Lifespan varies dramatically between species, from weeks in the case of the nematode C. elegans to thousands of years in the case of the the conifer Pinus longaeva (bristlecone pine). What causes some organisms to live so briefly while others live for so long? The search for the answer to this question has resulted in the discovery of many experimental interventions that extend lifespan. One such intervention is the ablation of germ cells in the reproductive system. Lifespan control by the reproductive system has been demonstrated in C. elegans, in the fruit fly D. melanogaster, in the mouse species Mus musculus, and has even been suggested to apply to humans. This indicates that the effect of the reproductive system on lifespan may be conserved between invertebrates and mammals.
The various experimental interventions known to increase lifespan have been used to evaluate a range of theories on aging. These theories attempt to explain the cause of aging from either a molecular or an evolutionary angle. Lifespan control by the reproductive system may be particularly useful in evaluation of the evolutionary theories of aging. However, current knowledge of lifespan control by the reproductive system is incomplete. While a number of molecular intermediaries in this control have been identified, upstream signals are largely unknown. The result is a fundamental lack of understanding of why the reproductive system controls lifespan.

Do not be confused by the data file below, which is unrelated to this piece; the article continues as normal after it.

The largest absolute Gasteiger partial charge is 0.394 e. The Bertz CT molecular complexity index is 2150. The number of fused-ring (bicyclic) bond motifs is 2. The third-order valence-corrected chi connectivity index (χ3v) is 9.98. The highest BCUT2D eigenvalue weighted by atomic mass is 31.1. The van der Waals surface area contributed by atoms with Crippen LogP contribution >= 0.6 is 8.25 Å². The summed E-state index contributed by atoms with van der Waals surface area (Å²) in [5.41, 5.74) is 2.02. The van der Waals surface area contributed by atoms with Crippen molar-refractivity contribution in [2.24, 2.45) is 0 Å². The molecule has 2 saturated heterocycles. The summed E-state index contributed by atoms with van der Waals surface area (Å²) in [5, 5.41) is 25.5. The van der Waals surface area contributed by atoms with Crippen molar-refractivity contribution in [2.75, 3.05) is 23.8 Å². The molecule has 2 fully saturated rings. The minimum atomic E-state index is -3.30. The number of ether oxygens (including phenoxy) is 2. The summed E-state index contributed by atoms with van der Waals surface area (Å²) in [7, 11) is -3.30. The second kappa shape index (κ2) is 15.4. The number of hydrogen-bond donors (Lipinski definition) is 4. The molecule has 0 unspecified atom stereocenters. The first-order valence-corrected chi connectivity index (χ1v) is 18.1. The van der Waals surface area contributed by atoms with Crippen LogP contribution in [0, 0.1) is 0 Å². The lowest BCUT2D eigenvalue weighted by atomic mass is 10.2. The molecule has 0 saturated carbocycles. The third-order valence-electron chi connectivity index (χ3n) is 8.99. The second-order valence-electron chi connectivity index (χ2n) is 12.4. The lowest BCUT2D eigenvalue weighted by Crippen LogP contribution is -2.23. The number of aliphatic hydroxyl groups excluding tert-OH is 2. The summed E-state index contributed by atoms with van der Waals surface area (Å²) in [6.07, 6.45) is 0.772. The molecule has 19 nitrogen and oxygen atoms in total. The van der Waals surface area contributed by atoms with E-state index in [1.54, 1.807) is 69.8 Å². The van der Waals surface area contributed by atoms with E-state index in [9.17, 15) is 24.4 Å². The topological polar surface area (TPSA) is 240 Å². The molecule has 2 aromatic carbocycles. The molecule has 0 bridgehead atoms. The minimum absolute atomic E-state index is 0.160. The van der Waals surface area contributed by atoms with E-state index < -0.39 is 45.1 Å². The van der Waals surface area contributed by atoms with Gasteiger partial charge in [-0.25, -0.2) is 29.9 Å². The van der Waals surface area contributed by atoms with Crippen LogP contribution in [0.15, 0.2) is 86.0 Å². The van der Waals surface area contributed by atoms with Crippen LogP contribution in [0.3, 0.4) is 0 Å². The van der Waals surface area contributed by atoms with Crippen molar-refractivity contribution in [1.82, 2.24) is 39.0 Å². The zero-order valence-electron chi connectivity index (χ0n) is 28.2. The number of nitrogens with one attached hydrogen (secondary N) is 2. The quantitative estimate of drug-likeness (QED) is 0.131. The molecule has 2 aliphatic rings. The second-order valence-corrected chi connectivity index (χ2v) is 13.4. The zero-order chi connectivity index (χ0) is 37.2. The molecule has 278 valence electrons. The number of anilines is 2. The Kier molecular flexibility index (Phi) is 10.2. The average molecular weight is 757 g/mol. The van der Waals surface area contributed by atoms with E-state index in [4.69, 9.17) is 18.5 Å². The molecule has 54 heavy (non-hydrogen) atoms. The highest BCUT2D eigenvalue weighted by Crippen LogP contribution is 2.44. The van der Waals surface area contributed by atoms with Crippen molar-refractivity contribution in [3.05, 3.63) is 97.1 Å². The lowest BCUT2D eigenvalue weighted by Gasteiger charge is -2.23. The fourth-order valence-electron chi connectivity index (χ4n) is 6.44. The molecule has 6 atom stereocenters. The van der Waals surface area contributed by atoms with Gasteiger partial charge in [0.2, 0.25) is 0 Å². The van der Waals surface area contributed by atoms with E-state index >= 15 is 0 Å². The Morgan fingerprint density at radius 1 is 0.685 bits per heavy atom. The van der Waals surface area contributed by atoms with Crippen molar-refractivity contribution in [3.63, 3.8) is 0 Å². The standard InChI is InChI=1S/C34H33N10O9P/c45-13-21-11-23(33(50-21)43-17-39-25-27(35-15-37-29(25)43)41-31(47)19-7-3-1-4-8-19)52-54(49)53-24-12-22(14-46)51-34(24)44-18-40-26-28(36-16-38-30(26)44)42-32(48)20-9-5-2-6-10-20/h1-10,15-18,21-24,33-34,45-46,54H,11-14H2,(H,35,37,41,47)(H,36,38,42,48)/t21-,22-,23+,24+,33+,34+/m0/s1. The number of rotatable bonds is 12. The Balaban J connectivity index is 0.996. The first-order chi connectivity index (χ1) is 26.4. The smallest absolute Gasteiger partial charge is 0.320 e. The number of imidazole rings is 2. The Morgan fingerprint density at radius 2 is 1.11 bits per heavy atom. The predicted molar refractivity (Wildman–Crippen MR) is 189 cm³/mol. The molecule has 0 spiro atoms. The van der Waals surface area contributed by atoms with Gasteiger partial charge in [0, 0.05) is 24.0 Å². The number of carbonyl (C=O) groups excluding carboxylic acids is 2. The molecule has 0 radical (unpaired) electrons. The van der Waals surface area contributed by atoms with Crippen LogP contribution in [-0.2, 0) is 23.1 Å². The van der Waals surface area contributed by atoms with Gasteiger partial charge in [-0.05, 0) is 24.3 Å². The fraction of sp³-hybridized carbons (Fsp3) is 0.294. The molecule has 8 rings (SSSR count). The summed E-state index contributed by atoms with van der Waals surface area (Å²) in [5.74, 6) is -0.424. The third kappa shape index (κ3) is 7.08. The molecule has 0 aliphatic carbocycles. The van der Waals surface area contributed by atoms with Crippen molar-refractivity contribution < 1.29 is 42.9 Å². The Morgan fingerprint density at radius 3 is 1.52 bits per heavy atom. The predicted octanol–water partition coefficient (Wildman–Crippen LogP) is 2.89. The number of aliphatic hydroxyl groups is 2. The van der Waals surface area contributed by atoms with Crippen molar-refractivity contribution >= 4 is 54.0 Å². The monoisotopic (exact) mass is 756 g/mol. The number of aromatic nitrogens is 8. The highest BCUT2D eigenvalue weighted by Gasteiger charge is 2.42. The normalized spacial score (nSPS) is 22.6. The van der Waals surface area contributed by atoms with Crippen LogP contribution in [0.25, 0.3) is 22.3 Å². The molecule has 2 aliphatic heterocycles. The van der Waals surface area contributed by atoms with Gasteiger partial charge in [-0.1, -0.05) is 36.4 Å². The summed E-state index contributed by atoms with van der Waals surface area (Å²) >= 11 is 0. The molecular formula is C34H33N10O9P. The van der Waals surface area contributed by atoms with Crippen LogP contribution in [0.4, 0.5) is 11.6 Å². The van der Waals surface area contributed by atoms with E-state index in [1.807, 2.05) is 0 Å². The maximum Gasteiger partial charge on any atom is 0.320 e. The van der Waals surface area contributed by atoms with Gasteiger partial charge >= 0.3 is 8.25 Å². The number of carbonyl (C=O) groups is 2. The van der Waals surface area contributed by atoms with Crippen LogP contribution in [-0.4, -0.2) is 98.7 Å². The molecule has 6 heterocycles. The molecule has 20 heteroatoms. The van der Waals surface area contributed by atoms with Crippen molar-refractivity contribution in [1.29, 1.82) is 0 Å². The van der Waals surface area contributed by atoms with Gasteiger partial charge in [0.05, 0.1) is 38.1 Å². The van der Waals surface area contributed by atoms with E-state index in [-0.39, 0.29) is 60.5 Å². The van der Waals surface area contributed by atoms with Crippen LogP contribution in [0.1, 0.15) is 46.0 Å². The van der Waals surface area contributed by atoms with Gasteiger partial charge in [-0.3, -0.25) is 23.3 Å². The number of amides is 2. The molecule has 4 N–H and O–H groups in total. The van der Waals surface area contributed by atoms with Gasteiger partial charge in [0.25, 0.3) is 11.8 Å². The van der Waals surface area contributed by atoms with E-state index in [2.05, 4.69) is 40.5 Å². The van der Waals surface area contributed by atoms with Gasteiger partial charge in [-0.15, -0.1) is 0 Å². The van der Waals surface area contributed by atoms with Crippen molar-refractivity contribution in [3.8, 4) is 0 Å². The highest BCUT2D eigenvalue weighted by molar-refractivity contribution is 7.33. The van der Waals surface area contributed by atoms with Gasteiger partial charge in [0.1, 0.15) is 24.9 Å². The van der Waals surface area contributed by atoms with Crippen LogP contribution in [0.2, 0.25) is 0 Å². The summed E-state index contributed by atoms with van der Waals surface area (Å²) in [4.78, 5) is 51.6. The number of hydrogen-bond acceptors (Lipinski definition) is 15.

In this thesis, I identify the germline DNA damage response (DDR) as a possible driving force in the control of lifespan by the reproductive system. I find that levels of DDR activation rapidly increases with age in the germline of C. elegans. Increased germline DDR activation, effected by either targeted irradiation or genetic manipulation, leads to decreased lifespan. Conversely, the suppression of germline DDR through genetic means leads to increased lifespan. The checkpoint proteins ATM and ATR as well as insulin signaling play a central role in these lifespan effects.
The lifespan increase caused by reduced germline DDR does not come at the cost of decreased reproductive activity. This suggests that the disposable soma theory is insufficient to explain this lifespan effect. I propose a model in which germline DDR actively decreases lifespan as part of a mechanism to limit post-reproductive lifespan. Such a mechanism is consistent with the kin-selection theory of aging.
In addition to further elucidating the influence of the reproductive system on lifespan, I also demonstrate radiation hormesis in C. elegans through somatic cell irradiation. Previously reports have presented conflicting results when testing for radiation hormesis in worms, perhaps due to the obscuring effects of germline irradiation. My results demonstrate a reproducible way to increase lifespan by irradiation, opening the possibility of further investigation of the mechanism behind radiation hormesis using C. elegans as a model system.